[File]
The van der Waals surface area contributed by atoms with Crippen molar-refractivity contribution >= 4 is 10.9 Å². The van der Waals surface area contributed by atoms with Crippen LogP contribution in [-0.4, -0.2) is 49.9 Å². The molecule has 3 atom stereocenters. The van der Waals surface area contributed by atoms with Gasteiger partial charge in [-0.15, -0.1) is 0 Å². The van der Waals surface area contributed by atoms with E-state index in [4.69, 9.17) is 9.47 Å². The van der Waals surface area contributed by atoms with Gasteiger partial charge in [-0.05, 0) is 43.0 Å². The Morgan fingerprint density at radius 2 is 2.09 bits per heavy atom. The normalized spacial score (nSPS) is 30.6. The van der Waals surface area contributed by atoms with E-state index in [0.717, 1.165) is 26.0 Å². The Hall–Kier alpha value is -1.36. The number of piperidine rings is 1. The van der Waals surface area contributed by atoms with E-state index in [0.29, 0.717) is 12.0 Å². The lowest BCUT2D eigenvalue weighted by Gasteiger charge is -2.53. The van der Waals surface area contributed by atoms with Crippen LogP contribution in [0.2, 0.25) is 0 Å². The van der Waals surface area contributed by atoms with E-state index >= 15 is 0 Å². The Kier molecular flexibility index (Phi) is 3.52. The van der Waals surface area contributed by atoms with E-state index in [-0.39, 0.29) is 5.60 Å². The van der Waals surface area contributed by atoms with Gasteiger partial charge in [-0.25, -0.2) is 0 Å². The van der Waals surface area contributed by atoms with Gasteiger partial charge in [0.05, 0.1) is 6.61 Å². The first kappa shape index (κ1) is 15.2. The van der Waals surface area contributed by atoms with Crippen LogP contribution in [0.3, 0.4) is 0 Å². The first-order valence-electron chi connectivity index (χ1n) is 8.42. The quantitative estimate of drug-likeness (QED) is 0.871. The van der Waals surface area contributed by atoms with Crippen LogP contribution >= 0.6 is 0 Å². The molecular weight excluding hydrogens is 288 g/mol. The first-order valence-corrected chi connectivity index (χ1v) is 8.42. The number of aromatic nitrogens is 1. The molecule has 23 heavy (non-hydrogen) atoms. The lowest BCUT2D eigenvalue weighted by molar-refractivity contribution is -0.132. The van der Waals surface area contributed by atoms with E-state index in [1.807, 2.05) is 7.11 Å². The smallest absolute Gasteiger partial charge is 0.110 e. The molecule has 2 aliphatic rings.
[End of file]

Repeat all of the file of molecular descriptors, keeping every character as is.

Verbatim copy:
The van der Waals surface area contributed by atoms with Crippen molar-refractivity contribution >= 4 is 10.9 Å². The van der Waals surface area contributed by atoms with Crippen LogP contribution in [-0.4, -0.2) is 49.9 Å². The molecule has 3 atom stereocenters. The van der Waals surface area contributed by atoms with Gasteiger partial charge in [-0.15, -0.1) is 0 Å². The van der Waals surface area contributed by atoms with E-state index in [4.69, 9.17) is 9.47 Å². The van der Waals surface area contributed by atoms with Gasteiger partial charge in [-0.05, 0) is 43.0 Å². The Morgan fingerprint density at radius 2 is 2.09 bits per heavy atom. The normalized spacial score (nSPS) is 30.6. The van der Waals surface area contributed by atoms with E-state index in [0.717, 1.165) is 26.0 Å². The Hall–Kier alpha value is -1.36. The number of piperidine rings is 1. The van der Waals surface area contributed by atoms with E-state index in [0.29, 0.717) is 12.0 Å². The lowest BCUT2D eigenvalue weighted by Gasteiger charge is -2.53. The van der Waals surface area contributed by atoms with Crippen LogP contribution in [0.2, 0.25) is 0 Å². The van der Waals surface area contributed by atoms with E-state index >= 15 is 0 Å². The Kier molecular flexibility index (Phi) is 3.52. The van der Waals surface area contributed by atoms with E-state index in [-0.39, 0.29) is 5.60 Å². The van der Waals surface area contributed by atoms with Gasteiger partial charge in [-0.25, -0.2) is 0 Å². The van der Waals surface area contributed by atoms with Gasteiger partial charge in [0.05, 0.1) is 6.61 Å². The first kappa shape index (κ1) is 15.2. The van der Waals surface area contributed by atoms with Crippen LogP contribution in [0.3, 0.4) is 0 Å². The first-order valence-electron chi connectivity index (χ1n) is 8.42. The quantitative estimate of drug-likeness (QED) is 0.871. The van der Waals surface area contributed by atoms with Crippen LogP contribution >= 0.6 is 0 Å². The molecular weight excluding hydrogens is 288 g/mol. The first-order valence-corrected chi connectivity index (χ1v) is 8.42. The number of aromatic nitrogens is 1. The molecule has 23 heavy (non-hydrogen) atoms. The lowest BCUT2D eigenvalue weighted by molar-refractivity contribution is -0.132. The van der Waals surface area contributed by atoms with E-state index in [1.807, 2.05) is 7.11 Å². The smallest absolute Gasteiger partial charge is 0.110 e. The molecule has 2 aliphatic rings.